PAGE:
“These laws are not only bad health policy, but also clear violations of young Montanans’ constitutional rights.”
Reposted from Missoulian.com by Charles Johnson
HELENA – A Helena district judge has blocked the state from defending two state laws that require minors to obtain parental consent before obtaining abortions.
Planned Parenthood of Montana, which challenged the laws, claimed victory Tuesday. A spokeswoman said the group now will ask District Judge Jeffrey Sherlock of Helena to permanently enjoin the two laws to stop them from being enforced.
Attorney General Tim Fox, representing the state, intends to appeal Sherlock’s decision to the Montana Supreme Court, a spokesman said.
Planned Parenthood filed a lawsuit in May 2013 challenging the Montana Parental Consent for Abortion Act passed by the 2013 Legislature. It required a female who is younger than 18 years old to obtain a notarized consent from a parent before getting an abortion.
The 2013 law had the effect of repealing Legislative Referendum 120, which Montana voters passed by a 71 percent to 29 percent margin in 2012. That law had prohibited a pregnant female who is younger than 16 years old from obtaining an abortion without having notified a parent of her intent.
Planned Parenthood argued that the laws violated Montana’s constitutional right to privacy, the right to equal protection and the rights of individuals not adults.
In his ruling Friday, Sherlock determined that the issue had already been decided in a 1999 ruling in the Wickland case by District Judge Dorothy McCarter, a former Helena judge now retired.
McCarter’s Wickland decision struck down as unconstitutional a state law requiring parental notification, or a court order, for a minor seeking abortion.
McCarter’s decision, Sherlock said, found that the compelling interests advanced by the state in support of parental consent laws “are not sufficient to support the violation of constitutional rights of a pregnant minor seeking an abortion.”
The state did not appeal the 1999 decision, and the law later was permanently enjoined.
In the 2013 challenge, Sherlock denied the state’s motion seeking a ruling determining that “collateral estoppal” doesn’t apply in this case.
Black’s Law Dictionary explains collateral estoppal this way: “When an issue of ultimate fact has been determined by a valid judgment, that issue cannot be again litigated between the same parties in future litigation.”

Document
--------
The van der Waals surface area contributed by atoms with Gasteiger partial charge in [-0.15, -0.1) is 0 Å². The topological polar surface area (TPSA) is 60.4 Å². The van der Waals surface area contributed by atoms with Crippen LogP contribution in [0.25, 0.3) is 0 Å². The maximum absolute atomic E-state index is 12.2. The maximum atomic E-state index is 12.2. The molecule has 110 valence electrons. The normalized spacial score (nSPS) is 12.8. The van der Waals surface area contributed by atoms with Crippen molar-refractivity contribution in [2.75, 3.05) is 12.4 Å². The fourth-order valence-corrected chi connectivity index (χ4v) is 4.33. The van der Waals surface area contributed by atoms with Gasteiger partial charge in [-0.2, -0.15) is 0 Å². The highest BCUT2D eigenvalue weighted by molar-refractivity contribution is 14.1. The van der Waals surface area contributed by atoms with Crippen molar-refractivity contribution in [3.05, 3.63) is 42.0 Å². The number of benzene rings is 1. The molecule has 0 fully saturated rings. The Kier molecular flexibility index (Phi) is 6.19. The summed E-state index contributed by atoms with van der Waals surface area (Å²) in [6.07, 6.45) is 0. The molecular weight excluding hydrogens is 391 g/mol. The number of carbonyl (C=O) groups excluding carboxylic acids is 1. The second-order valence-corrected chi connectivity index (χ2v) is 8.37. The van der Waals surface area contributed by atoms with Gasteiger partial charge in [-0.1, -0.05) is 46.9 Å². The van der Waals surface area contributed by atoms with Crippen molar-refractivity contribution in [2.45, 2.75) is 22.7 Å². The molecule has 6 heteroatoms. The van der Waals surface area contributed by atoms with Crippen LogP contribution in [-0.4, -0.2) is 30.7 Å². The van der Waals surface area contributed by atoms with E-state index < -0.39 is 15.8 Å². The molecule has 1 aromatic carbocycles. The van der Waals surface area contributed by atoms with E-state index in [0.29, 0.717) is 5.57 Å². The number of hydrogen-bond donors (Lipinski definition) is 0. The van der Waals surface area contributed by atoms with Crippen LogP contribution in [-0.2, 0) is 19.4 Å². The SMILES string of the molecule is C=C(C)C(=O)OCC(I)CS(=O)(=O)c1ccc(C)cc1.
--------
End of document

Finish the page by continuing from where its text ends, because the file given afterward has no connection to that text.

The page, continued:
“These concerns of the state are certainly legitimate,” Sherlock said. “However, there was nothing preventing the state form appealing the Wickland decision.”
As a result, he denied the state’s motion for a summary judgment and granted Planned Parenthood’s request for summary judgment in its favor.
“The court rules that the state of Montana is collaterally estopped from asserting that the compelling interests set forth in either the legislative referendum or the Parental Consent for Abortion Act justify the infringement on the constitutional rights of a minor seeking an abortion,” Sherlock said.
In response, Martha Stahl, CEO and president of Planned Parenthood of Montana, said,
“These laws are not only bad health policy, but also clear violations of young Montanans’ constitutional rights.
Stahl said the question is whether Fox “will accept the ruling that protects the right and health of the young women of Montana, or force the state to spend more resources in litigating laws held unconstitutional more than a decade ago.”
Fox’s spokesman John Barnes said an appeal is certain.
“More than 70 percent of Montana voters believe parents should be involved in their children’s life-changing decisions, which is why Attorney General Fox will continue to defend Montanans’ right to direct democracy through the voter initiative process by appealing this District Court decision,” Barnes said.
A young woman did not want to involve her parents for fear that she, like her sister, would be forced to continue her pregnancy against her wishes. After her sister told her parents that she was pregnant, they forced her to give birth and put the child up for adoption. Her sister subsequently tried to commit suicide and was institutionalized for depression.
One young woman grew up in a violent home in which her emotionally disturbed brother had attacked her – he was eventually sent to live in a group. She did not share news of her pregnancy or her decision to have an abortion with her parents because she feared that the news of her pregnancy would be stressful and burdensome to her mother who was already struggling with coordinating her brother’s care. She also feared that if she told her mother about the pregnancy she too would be removed from the home.
A young woman had no one she could trust to take her to the courthouse, and had no access to a car, bus or train. Her only option was to arrange to take a taxi about 80 miles to the courthouse, which she did. Unfortunately, the taxi was more expensive than she predicted and she did not have enough money to make it to the courthouse. When she ran out of money, a good distance from the court, she had to get out of the cab at a subway station. Frightened and unfamiliar with a strange city she had never been to, this resourceful young woman eventually made it to the courthouse. Because she was forced to spend so much of her money on transportation, however, she could no longer afford the abortion without a loan.
A young woman lived in a town where only one bus went to the court each day. She arrived at the bus station on time, but had to run into the restroom because of her morning sickness. While she was in the bathroom, the bus pulled away. Determined not to miss her hearing which would force her to delay her abortion, she hitchhiked 40 miles to the courthouse, something she had never done before.